2008/05/05

Charles Perry Flies East From L.A. Times

By JULIETTE ROSSANT

Charles Perry in May 2008
When one of the most generous and best food writers in the country retires from his job at the Los Angeles Times, Super had to find out more. Charles Perry is the world's foremost authority on medieval Arab cookery and the culinary history of Los Angeles. The LA Times reported that Charles has retired and will next be traveling to Turkey:
He is the quintessential "Renaissance Culinarian," equal parts historian, storyteller, detective and cook. While food is but one of Charlie's passions -- do a Web search under his name and you're likely to find references to medieval cuisine, long-dead languages, Haight-Ashbury, Rolling Stone magazine and even Augustus Owsley Stanley (his college roommate) -- it has, of course, been the focus of his professional life. A member of the Times staff for 18 years, Charlie has often been referred to as the wit of the Food section, with knowledge (and personal experience) covering everything from historic California pit barbecue to the finest ancient recipes for rotted barley.
Use and Limits of Power in the Middle East, 2004

Charles is the guy the Middle East Institute in Washington, DC, flew in to fix a medieval Arab banquet.

If you want to follow in his footsteps and become a great food writer, take a look at the summary biography Charles sent Super Chef:
Born & raised in L.A., majored in Middle East Studies at Princeton '59-'61 and U.C. Berkeley '61-'62 & '63-'64 ('62-'63 I was at the Middle East Centre for Arab Studies, Shimlan, Lebanon, under the Carnegie-funded National Undergraduate Program for Overseas Study of Arabic). It was in Lebanon that I got interested in food. Worked at Rolling Stone 1968 (starting at issue #12) to 1976, when I left to write The Haight-Ashbury: A History for Random House. In 1980, as a hand-to-mouth freelance writer, I gathered every cent at my disposal and spent two months gathering medieval cookery manuscripts at libraries in Egypt and Syria (also a couple in Paris, London and Dublin). Presented my first Oxford Symposium paper at the second Symposium, 1981.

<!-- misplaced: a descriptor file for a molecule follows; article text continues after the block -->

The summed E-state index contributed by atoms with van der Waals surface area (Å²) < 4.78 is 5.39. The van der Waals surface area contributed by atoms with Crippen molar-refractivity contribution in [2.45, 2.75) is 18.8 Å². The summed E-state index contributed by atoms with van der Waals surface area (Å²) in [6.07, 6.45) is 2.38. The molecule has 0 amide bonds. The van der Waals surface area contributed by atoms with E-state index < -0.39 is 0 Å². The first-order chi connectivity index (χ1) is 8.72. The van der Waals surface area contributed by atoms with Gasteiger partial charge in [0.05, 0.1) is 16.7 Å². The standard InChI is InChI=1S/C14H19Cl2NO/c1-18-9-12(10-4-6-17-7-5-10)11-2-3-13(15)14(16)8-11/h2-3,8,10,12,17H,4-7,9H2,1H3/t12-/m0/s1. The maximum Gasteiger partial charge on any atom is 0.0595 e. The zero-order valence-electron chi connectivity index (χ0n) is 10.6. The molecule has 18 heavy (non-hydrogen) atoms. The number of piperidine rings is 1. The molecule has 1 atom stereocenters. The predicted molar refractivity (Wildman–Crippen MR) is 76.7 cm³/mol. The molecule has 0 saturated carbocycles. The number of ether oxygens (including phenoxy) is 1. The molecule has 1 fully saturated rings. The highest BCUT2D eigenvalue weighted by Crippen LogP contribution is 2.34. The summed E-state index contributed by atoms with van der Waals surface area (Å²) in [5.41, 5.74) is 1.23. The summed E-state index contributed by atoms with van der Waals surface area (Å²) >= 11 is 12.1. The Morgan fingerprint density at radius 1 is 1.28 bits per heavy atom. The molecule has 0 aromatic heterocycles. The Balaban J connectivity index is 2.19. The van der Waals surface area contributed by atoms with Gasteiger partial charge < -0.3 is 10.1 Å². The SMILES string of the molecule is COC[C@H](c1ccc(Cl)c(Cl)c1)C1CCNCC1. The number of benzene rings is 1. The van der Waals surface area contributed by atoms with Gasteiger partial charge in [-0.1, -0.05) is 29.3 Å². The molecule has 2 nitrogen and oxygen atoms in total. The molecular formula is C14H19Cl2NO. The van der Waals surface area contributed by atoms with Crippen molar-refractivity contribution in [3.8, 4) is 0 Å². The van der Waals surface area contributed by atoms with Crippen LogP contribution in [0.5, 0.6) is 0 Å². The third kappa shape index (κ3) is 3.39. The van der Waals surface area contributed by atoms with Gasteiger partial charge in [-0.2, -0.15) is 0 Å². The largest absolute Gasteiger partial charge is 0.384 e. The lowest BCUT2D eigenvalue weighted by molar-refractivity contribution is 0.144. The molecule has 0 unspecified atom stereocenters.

Besides his trip to Turkey to a conference at Traditional Tastes Conference in Safranbolu and Istanbul to study medieval Arabic cookbooks, Charles told the LA Times that he plans to continue his work with the Oxford Symposium on Food and Cookery and the Culinary Historians of Southern California (of which he is a co-founder and longtime president). Charles added:
I'll send my agent my Partying Like It's 1399 proposal next month. I'm also incubating ideas for a history of Middle Eastern food, maybe with elements of a Waverly Root-style survey of regional styles, and a history of L.A.'s food tradition going back to the mid-19th century (most Angelenos know nothing of our history unless it has something to do with Hollywood so they don't know, for instance, that the first Cabernet Sauvignon in this country was made around where City Hall stands today).
Medieval Arab Cookery, edited by Charles Perry Super Chef will be first in line to purchase and read Charles' next books. If you don't have it already, get his Medieval Arab Cookery - it is a classic, and read his forward to Medieval Cuisine of the Islamic World (Read Super Chef review). These are must reading for anyone interested in the cuisine of the Middle East.

Previous articles:
Lilia Zaouali: Medieval Cuisine of the Islamic World

Claudia Roden: Arabesque
Arab Table: May Bsisu
Sufi Cuisine: Nevin Halici
Oldest Cuisine in the World: Jean Bottero
Sensual Language of Bakhlava: Diane Abu-Jaber
[Cookbook Reviews - complete]


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